The term comes from the historical value of black sheep, whose wool was seen as less valuable because it couldn't be dyed.
- Is it always used in a negative context?
No, sometimes it's used affectionately to describe someone unique or different.
Yes, it can be used to describe someone whose unique perspective or skills brought something positive to a situation.
- Is there a song named "black sheep"?
Yes, by Gin Wigmore, among others.
- How can I use the idiom in a sentence?
You can say something like, "Despite her prime achievements, she still feels like the black sheep at family gatherings."
- Are there other idioms related to animals that describe people?
Yes, like "wolf in sheep's clothing" or "eager beaver."
- Can it be used in a professional setting?
It depends on the context. It's best to be cautious and ensure it's appropriate for the situation.
- Is it used in other languages?
Many languages have their own idioms to describe someone who stands out, but the exact phrase might not translate directly.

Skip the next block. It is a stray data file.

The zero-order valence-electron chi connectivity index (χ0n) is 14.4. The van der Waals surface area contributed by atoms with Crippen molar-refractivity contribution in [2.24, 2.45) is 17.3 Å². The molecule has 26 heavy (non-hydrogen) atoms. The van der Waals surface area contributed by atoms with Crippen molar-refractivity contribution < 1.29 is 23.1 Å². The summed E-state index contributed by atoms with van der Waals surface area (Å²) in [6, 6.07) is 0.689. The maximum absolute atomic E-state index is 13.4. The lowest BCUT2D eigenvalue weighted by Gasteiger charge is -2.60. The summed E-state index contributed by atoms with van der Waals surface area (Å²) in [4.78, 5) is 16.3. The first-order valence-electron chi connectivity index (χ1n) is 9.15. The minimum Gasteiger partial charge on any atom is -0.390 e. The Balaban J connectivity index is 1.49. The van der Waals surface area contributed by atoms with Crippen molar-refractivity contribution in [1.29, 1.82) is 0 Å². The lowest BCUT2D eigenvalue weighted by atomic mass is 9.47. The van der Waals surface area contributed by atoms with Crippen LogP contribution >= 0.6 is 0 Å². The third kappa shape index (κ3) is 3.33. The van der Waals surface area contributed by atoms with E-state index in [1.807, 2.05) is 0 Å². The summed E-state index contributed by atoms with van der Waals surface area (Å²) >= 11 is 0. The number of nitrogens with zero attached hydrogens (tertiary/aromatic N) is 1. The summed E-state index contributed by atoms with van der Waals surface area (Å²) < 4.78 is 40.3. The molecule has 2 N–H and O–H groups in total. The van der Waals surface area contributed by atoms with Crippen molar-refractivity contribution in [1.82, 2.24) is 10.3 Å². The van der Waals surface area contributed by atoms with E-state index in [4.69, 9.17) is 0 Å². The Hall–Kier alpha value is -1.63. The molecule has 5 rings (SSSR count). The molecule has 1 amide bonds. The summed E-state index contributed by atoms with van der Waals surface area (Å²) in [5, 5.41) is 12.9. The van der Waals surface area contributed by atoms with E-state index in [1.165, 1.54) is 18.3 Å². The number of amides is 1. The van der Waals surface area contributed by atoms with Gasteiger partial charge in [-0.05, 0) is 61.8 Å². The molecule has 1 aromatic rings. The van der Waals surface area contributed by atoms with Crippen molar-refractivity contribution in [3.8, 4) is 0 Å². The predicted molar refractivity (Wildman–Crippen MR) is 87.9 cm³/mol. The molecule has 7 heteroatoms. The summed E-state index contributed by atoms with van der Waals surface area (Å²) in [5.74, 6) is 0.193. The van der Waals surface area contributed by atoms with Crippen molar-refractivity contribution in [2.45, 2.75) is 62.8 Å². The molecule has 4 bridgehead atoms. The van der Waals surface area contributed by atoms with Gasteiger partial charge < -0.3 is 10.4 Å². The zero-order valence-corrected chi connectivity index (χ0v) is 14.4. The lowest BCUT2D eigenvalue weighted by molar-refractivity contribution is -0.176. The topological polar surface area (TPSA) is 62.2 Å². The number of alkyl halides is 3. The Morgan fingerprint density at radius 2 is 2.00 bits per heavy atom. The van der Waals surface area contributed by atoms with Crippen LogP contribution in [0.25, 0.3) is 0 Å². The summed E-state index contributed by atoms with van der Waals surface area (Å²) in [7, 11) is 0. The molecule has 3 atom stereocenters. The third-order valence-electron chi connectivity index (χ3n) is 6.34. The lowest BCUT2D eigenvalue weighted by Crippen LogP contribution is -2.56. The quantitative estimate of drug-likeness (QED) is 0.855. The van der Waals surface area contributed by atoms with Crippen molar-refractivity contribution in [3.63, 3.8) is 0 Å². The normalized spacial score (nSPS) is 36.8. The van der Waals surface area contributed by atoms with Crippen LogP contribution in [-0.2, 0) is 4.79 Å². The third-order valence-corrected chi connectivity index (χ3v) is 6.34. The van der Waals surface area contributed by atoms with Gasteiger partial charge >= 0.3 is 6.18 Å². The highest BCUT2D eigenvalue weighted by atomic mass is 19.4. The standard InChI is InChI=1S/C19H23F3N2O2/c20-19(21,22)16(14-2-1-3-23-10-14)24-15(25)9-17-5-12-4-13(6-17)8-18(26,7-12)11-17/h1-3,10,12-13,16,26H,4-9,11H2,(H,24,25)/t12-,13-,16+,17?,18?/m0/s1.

- Is it offensive to call someone a "black sheep"?
It can be, depending on the context and intent. It's always important to be sensitive to how language might affect others.
Final Thoughts About “Black Sheep of the Family”
The phrase "black sheep of the family" refers to a member of a family who is markedly different from other members, usually in a way that is considered undesirable or embarrassing.
To sum it up:
- The idiom originates from the idea that black sheep stand out from a flock of white sheep. Their darker color acts as a metaphor for deviating from the norm.
- It is used to characterize a family member who does not conform to expectations, values, or standards shared by the rest of the family unit. They are seen as the rebels, problem children, or stains on the family's reputation.
- For example, a family may have a long tradition of doctors, lawyers, and engineers, but one child chooses to drop out and become an artist, earning them the label of "black sheep.
- While the person may not necessarily have done anything objectively bad, their different interests and lifestyles set them apart in a marked and often disapproved way.
- Calling someone the "black sheep" often carries a negative connotation but can also simply refer to their outlier status compared to more traditional family members.